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First Look: Lotus Elite

Hybrid muscle aims to move British brand from niche to mainstream.

by on Sep.21, 2010

Lotus enters the hybrid era with the Elite Concept.

The newly-expanded alliance between Toyota and Britain’s Lotus will make its debut at the Paris Motor Show, later this month.  And if all goes according to plan, Lotus CEO Dany Bahar is determined to transform the brand from a niche to a relatively mainstream player.

The Lotus Elite concept will serve as the British marque’s new flagship when it makes the transition from show car to production model in April 2013, the maker says.  Whether it will maintain the high-tech hybrid system remains to be seen, however.

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Paris Preview!

In concept form, the Lotus Elite uses a front-mid-mounted V8 linked to an epicyclic transmission that is linked to a pair of electric motors.  As with the gasoline-electric systems under development by competitors ranging from Porsche to Ferrari, the goal is to boost mileage, to meet future American CAFE standards, drive down CO2 emissions, to comply with tough new European regulations – and provide some added torque for even more aggressive performance.

The Lotus Elite concept initially brings to mind the design language of an Aston-Martin.

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Lightweighting: Getting The Lead and Steel And Cast Iron Out Of Tomorrow’s Cars.

Material mix best way to cut weight, think tank president says.

by on Aug.12, 2010

"To add speed, add lightness," said legendary car driver and designer Colin Chapman, founder of Lotus.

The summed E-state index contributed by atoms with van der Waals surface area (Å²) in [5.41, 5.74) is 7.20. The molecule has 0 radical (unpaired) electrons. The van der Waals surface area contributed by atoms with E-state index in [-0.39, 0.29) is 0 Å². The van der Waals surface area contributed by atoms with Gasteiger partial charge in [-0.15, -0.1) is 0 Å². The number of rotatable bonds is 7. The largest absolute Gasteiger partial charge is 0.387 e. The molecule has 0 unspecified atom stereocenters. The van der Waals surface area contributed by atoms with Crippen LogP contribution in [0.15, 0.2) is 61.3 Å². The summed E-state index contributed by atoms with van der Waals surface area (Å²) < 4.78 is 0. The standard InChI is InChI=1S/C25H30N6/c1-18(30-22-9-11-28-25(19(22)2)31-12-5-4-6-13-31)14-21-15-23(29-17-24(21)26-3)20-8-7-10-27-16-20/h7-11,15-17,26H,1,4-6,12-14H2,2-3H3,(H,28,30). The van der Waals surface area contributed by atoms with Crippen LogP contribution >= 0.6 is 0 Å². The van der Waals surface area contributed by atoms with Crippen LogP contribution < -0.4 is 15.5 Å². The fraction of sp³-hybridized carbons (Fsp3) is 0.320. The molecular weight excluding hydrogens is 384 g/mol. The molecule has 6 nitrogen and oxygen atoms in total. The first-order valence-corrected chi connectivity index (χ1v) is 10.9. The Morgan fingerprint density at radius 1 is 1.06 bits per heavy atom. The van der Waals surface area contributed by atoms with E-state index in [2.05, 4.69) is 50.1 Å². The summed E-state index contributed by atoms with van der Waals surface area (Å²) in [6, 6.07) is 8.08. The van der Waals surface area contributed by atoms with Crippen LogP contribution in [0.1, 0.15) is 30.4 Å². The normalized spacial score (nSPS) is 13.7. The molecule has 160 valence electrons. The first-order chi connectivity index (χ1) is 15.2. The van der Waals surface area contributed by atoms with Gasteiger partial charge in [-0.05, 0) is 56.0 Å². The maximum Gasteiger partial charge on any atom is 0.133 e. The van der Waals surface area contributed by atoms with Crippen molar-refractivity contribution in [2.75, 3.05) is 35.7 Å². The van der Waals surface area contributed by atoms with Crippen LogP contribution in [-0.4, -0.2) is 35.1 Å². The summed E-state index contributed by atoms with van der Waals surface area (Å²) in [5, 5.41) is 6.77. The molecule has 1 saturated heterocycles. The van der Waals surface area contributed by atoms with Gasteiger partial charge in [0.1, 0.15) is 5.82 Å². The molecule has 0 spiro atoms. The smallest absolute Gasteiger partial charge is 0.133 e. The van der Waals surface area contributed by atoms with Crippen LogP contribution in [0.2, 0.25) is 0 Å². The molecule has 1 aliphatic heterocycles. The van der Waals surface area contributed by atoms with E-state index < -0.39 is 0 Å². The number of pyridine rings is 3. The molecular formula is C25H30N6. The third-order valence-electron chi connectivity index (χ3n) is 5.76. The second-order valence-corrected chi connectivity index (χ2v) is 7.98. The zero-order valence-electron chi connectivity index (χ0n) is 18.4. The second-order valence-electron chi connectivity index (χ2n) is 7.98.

The late Colin Chapman, the revered race car and sports car designer, is often credited with the quote “To add speed, add lightness.” If he were alive today, he’d likely put more emphasis on that maxim than ever as a central tenet in the push for better fuel efficiency.
Chapman, founder of Lotus Cars, was known for his clever techniques to reduce weight in both his race cars and road cars. His belief was that a light car could beat more powerful ones because its chassis would handle better. And he was right. Lotus won seven Formula One Constructor titles under Chapman.

Today’s automakers face a far different challenge than Chapman. Instead of speed, auto companies are working furiously to increase fuel economy, but most of the work is focused on more efficient powertrains, not reducing weight.

Jay Baron is amongst those who think they’re making a mistake. Baron, president and CEO of the Center for Automotive Research, an industry think tank, in Ann Arbor, Michigan, said reducing weight might be even more important than increasing powertrain efficiency because no one knows what powertrain technology will win out, but lighter vehicles will help with efficiency no matter what is powering the car.

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A primary way to save weight is using lighter materials. Baron said there are essentially five materials in play here:
• mild steel, which is the predominate material in most cars, costing about 30 to 50 cents per pound.
• high-strength steel, which is about double the cost of mild steel but can be made thinner to provide the same strength.
• aluminum, which costs about $1.50 per pound, but is significantly lighter than steel. Besides the cost disadvantage, it’s more difficult to form and weld.
• plastics, while the prices vary wildly based on material and purpose, plastic is far more expensive than other materials and takes longer to mold.
• magnesium is another material finding its way into vehicles, but it is even more expensive than aluminum.

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